The Department of Health and Human Services’ Office of Inspector General (OIG) will be lifting its long-standing refusal to accept requests for advisory opinions if the request describes a course of action that is “the same or substantially the same” as a course of action that is either under investigation by OIG, or is the subject of a proceeding involving a governmental agency. As of February 10, 2022, a new final rule issued by the OIG will do away with that restriction and allow entities to request an advisory opinion, even if the requested course of action is the same or substantially the same as one under investigation or is the subject of a proceeding involving a governmental agency. Previously, the OIG’s policy deliberately left unsettled many fraud-and-abuse issues implicated by pending investigations or litigation.
As the final rule points out, however, seeking clarity during a pending investigation or litigation will carry risk: the mere fact that a course of action is the subject of a qui tam case or under investigation “will weigh against the issuance of a favorable advisory opinion because such circumstances generally indicate that the arrangement does not present a sufficiently low risk of fraud and abuse.”
This warning seems to assume that all investigations and litigation have equal merit, which is certainly not the case with matters initiated by self-appointed whistle-blowers under the False Claims Act, who often bring cases with very little merit. Nevertheless, the new rule provides flexibility, and provides opportunities for the OIG to provide guidance to health care companies seeking to develop business opportunities that, for example, a long-pending and/or declined qui tam case may have stymied.
Prior rule affected business opportunities
Health care entities entering into business arrangements involving remuneration to health care providers or federal program beneficiaries may request advisory opinions from the OIG to confirm that these business arrangements won’t result in sanctions under the Federal anti-kickback statute.
Before this new rule, however, any entity whose advisory opinion request described a course of action that was determined to be the same or substantially similar to a course of action currently under investigation by the OIG or to one that is the subject of a whistleblower claim pending in federal court, would find that request summarily rejected.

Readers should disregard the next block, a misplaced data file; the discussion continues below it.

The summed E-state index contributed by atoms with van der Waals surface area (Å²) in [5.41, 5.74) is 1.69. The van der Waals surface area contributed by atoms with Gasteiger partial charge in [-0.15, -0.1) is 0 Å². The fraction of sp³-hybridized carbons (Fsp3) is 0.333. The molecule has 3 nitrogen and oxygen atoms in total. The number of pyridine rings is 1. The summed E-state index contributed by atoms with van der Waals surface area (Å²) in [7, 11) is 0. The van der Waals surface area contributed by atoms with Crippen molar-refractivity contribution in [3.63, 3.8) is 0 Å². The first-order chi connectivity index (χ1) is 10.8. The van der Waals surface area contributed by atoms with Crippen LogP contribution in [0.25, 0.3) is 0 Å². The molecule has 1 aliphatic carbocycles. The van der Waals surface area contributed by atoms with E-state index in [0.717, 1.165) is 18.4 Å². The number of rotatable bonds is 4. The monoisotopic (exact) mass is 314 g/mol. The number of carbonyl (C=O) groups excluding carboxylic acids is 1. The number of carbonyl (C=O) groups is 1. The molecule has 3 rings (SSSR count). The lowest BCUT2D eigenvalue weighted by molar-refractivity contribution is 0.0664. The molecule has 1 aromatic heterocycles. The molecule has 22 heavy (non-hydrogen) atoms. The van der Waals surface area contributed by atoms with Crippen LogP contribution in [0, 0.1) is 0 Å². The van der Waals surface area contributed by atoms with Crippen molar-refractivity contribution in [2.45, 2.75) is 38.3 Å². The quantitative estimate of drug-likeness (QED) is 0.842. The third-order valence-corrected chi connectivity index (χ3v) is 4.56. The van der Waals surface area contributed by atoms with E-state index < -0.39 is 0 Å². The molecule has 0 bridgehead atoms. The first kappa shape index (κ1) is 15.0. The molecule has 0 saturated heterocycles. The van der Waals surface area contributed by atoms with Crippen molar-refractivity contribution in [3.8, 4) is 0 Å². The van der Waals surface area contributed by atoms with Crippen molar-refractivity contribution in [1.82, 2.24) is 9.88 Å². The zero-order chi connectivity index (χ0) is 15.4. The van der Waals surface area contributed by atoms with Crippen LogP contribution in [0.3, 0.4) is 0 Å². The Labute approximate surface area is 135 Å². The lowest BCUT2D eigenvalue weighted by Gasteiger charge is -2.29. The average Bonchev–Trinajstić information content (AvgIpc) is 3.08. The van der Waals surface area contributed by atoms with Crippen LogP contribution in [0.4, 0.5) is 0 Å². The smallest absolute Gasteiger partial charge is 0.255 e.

This approach has particularly challenged health care entities with business ventures similar to a course of action that had been challenged by a whistleblower in federal court, but in which the Department of Justice (DOJ) had declined to intervene. Those cases may take years to resolve, and in the meantime, the fraud-and-abuse landscape remains unsettled.
The eventual disposition of the case may come too late for the health care entity, which may give up on the business opportunity based on not having received a favorable advisory opinion.
New rule provides opportunity, with a risk
With the new rule, health care entities have an opportunity – although potentially at a high price. The opportunity to obtain a favorable review of a proposed action by the chief health care fraud regulators is a distinct advantage. That review, however, could result in those same regulators issuing an unfavorable opinion, and the new rule states that similarity to a current investigation or proceeding will weigh against the OIG issuing a favorable opinion.
In the right circumstances, however, the reverse could certainly be true. If the course of action was similar to a qui tam case declined by the DOJ, pursued only by a private whistleblower, the OIG may be more inclined to issue a favorable advisory opinion. And indeed, in the scenario where DOJ has declined intervention, a favorable advisory opinion from the OIG on a similar course of action may convince a federal judge to dismiss the whistleblower case altogether. Finally, even if the OIG issues an unfavorable opinion, it will serve to level the playing field, such that the requester’s competitors will likely not engage in similar conduct.
Overall, the rule opens the possibility of receiving OIG guidance on business arrangements with fraud-and-abuse implications, as opposed to outright rejection based only on similarity to a course of action that has been challenged elsewhere.
Reed Smith will continue to track developments related to this rule and any further health care fraud-and-abuse regulations. Please reach out to the health care attorneys at Reed Smith if you have any questions about this rule or seeking advisory opinions from the OIG.